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Pumpkin – An Untapped Source of Magnesium

26 October 2012 - Posted by Ashley under

Pumpkins, especially their seeds, truly are an untapped source of magnesium – likely due to it being relegated to a decorative, seasonal item rather than a savory meal idea. I mean, truly… how often do you see anything related to pumpkins outside of jack-o-lanterns, pumpkin pie, or some new charming, sparkly craft whereby you can turn a pumpkin into the perfect centerpiece? Not very often!

I think it’s time to start turning pumpkins into a more frequent addition to our meal and snack times. So here’s what we’re going to do…

First, we’ll carve up a pumpkin (because, hey, tis the season, right?) and separate out those seeds that we normally discard into the garbage – yes, this time we actually save them. Then, after we’re done showing the world what a talented Cucurbita carver we are, we take those saved seeds and wash them until all of the orange pumpkin gunk is cleaned off. At this point, you want them to somehow reach the “dry” phase, which can be achieved either by drying them slowly in a dehydrator and keeping them “raw”, or by popping them into the oven on a very low setting (but NOT roasting them).

Or, of course, you can take a different route and simply purchase the pumpkin seeds that you’ll need for the following awesome recipes:

Spicy Mayan Pumpkin Seed Dip (Sikil Pa’ak)

(slightly modified) from Apple Pie, Patis & Paté.

Ingredients

  • 1 cup unhulled raw pumpkin seeds
  • 1/4 cup raw hulled pumpkin seeds (pepitas)
  • 4 medium tomatoes, about 3/4 pound (extra points for organic heirloom tomatoes!)
  • 1 habañero chile, or any fresh green chile such as serrano
  • 1 1/2 tsp Himalayan salt
  • 1/3 to 2/3 cups water
  • 2 tbsp roughly chopped cilantro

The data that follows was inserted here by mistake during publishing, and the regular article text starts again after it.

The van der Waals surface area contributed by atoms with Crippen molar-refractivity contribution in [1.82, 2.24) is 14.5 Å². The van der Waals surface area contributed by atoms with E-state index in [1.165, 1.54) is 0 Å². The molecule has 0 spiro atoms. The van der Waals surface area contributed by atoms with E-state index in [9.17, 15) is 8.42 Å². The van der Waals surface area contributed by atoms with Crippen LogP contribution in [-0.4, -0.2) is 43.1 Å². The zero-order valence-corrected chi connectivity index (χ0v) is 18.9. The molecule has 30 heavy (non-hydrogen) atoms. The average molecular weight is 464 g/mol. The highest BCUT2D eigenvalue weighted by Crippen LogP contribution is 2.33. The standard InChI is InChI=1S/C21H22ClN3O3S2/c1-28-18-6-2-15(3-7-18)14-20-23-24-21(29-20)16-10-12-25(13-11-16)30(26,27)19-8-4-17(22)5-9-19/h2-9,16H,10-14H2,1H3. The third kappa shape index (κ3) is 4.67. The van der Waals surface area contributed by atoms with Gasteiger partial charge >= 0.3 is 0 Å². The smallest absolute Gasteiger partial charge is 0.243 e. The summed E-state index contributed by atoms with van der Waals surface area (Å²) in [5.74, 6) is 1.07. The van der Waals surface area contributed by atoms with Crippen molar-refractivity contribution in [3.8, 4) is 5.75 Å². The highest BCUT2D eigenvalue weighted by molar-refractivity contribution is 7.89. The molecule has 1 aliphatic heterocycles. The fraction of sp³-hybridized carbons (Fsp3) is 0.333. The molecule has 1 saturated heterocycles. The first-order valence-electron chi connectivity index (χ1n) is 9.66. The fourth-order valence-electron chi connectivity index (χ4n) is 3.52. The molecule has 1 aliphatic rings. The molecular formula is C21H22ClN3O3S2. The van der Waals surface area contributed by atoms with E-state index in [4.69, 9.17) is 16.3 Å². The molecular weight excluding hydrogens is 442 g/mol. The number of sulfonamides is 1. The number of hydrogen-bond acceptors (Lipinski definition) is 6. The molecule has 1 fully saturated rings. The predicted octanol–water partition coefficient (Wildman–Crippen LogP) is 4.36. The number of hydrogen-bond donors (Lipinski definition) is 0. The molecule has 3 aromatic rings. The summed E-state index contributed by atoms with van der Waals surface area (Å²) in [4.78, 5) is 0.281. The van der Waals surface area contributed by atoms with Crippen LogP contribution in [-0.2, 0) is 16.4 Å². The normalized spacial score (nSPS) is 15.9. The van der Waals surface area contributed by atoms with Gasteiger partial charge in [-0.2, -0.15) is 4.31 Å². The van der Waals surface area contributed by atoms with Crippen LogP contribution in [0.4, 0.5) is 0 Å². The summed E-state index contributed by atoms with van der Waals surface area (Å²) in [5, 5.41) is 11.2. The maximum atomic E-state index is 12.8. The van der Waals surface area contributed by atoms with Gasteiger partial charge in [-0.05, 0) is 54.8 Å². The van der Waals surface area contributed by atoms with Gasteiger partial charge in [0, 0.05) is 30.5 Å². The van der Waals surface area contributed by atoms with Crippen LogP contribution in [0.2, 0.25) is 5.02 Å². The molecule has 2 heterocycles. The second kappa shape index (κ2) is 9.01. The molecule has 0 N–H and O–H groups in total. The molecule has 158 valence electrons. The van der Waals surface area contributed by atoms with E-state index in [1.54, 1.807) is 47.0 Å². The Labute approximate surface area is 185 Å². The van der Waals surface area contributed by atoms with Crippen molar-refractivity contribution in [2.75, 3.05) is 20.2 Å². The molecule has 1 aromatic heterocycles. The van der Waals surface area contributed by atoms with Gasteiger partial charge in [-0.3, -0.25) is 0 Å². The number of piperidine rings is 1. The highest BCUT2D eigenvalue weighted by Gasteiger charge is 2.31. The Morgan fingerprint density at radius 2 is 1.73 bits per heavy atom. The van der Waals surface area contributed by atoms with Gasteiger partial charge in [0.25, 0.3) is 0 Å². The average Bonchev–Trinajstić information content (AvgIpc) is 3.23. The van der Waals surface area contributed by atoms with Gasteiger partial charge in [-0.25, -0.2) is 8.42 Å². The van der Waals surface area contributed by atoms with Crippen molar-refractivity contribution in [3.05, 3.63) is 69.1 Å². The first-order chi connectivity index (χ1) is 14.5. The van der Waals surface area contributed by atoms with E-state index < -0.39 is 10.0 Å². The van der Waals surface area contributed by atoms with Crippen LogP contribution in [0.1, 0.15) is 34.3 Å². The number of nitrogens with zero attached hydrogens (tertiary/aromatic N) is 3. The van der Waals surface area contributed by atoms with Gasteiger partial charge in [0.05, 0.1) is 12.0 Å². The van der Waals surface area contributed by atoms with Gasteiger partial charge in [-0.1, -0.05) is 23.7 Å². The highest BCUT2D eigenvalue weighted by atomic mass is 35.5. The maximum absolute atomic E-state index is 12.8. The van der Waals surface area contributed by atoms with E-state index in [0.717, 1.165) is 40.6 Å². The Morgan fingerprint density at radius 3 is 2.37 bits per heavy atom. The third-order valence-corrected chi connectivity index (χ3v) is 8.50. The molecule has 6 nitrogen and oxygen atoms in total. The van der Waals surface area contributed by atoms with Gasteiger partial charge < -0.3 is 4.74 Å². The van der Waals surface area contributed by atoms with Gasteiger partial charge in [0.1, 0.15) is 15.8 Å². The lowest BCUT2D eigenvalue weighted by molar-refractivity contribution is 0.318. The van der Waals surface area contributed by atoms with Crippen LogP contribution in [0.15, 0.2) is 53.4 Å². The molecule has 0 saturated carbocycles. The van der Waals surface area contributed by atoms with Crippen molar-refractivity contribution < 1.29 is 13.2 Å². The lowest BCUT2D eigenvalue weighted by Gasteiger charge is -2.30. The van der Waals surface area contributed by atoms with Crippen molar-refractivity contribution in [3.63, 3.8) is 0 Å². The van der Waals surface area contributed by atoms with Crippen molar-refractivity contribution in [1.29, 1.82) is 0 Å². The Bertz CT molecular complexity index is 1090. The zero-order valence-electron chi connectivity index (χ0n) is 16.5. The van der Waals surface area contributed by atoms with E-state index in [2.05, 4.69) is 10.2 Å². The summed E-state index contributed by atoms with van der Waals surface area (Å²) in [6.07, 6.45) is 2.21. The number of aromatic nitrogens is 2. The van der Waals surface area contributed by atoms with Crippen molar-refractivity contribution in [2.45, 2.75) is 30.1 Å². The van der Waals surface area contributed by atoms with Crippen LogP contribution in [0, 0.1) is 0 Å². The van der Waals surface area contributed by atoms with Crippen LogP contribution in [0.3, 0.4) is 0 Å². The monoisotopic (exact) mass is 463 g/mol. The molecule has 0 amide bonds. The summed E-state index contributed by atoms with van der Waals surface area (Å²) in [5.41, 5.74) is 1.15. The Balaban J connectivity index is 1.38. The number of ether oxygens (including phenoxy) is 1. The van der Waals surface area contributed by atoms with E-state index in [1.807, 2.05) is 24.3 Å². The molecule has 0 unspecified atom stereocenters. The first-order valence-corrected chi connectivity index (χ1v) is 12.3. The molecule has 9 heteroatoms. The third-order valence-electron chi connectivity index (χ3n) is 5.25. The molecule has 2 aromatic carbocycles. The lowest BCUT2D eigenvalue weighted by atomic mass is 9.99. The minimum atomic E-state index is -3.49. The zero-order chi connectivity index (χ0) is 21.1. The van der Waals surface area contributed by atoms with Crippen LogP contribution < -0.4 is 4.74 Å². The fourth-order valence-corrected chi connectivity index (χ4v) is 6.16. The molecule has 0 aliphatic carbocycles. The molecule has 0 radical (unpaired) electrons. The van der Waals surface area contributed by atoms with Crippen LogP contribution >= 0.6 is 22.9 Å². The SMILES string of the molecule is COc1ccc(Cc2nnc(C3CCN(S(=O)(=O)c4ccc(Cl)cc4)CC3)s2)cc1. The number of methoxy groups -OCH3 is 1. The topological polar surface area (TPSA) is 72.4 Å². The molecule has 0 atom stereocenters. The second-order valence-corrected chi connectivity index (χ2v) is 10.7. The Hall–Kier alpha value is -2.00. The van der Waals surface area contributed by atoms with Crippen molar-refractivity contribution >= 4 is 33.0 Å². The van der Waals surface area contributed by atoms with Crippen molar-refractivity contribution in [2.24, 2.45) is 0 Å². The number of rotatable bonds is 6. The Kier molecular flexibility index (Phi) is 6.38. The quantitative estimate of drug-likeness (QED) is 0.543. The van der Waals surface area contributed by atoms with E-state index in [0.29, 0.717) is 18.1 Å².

• 2 tbsp minced chives

Preparation

Heat a skillet or wide pan over medium heat. While mixing frequently, toast the unhulled pumpkin seeds until browned and crisp. The amount of time needed depends on the freshness of the pumpkin seeds and may take anywhere from 15 to 30 minutes. Some of the pumpkin seeds will pop.

Once well-browned, add the hulled pumpkin seeds and toast for an additional minute. Set the toasted pumpkin seeds aside and let cool.

In the same skillet, char the chiles and tomatoes while turning frequently until blistered in spots.

Using a food processor or coffee / spice grinder, grind the toasted pumpkin seeds with the salt into a coarse powder and transfer to a serving bowl. Mince the charred chile and set aside.

Blend the charred tomatoes with about 1/3 cup of water. Stir into the pumpkin seed powder and add the cilantro and chives. The consistency should be smooth, resembling a coarser version of hummus.

Top with the minced chile. Taste and adjust the seasoning with kosher salt if needed.

Seasoned Pumpkin Seeds

Ingredients

  • Pumpkin seeds (1 large pumpkin worth)
  • coconut oil
  • 1/8 tsp Himalayan salt
  • 1 tbsp honey
  • 1/4 tsp cloves
  • 1/2 tsp cinnamon
  • 1/8 tsp ginger
  • 1/4 tsp nutmeg
  • pinch of cayenne

Preparation

Preheat oven to 300 degrees (yes, that’s fahrenheit). Coat the pumpkin seeds in melted coconut oil, then toss them with the listed spices. Spread seeds evenly onto a baking sheet and pop those future yummy snacks into the oven for around 20-30 minutes.

[Bonus Recipe!]

Pumpkin Butter

Ingredients

  • 3 1/2 cups + 2 tbsp pumpkin (pureed)
  • 1/3 cup raw honey*
  • 3/4 cup unfiltered organic apple juice
  • 2 tsp vanilla extract
  • 1 tsp cinnamon
  • 1 tsp ground ginger
  • 1 tsp ground nutmeg
  • 1/8 tsp all spice

*This recipe doesn’t work especially well with sugar substitutes, but you can swap the honey for brown or cane sugar if you prefer – simply bring the amount up to 1/2 – 1 cup.

Preparation

Combine all the ingredients in a saucepan over medium/high heat and bring to a boil. Once it reaches a boil, bring the heat to low and simmer (uncovered or half covered) for about 45 minutes stirring frequently to keep the bottom from burning.

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Want to know more about the nutrition facts of pumpkins? Let us know!

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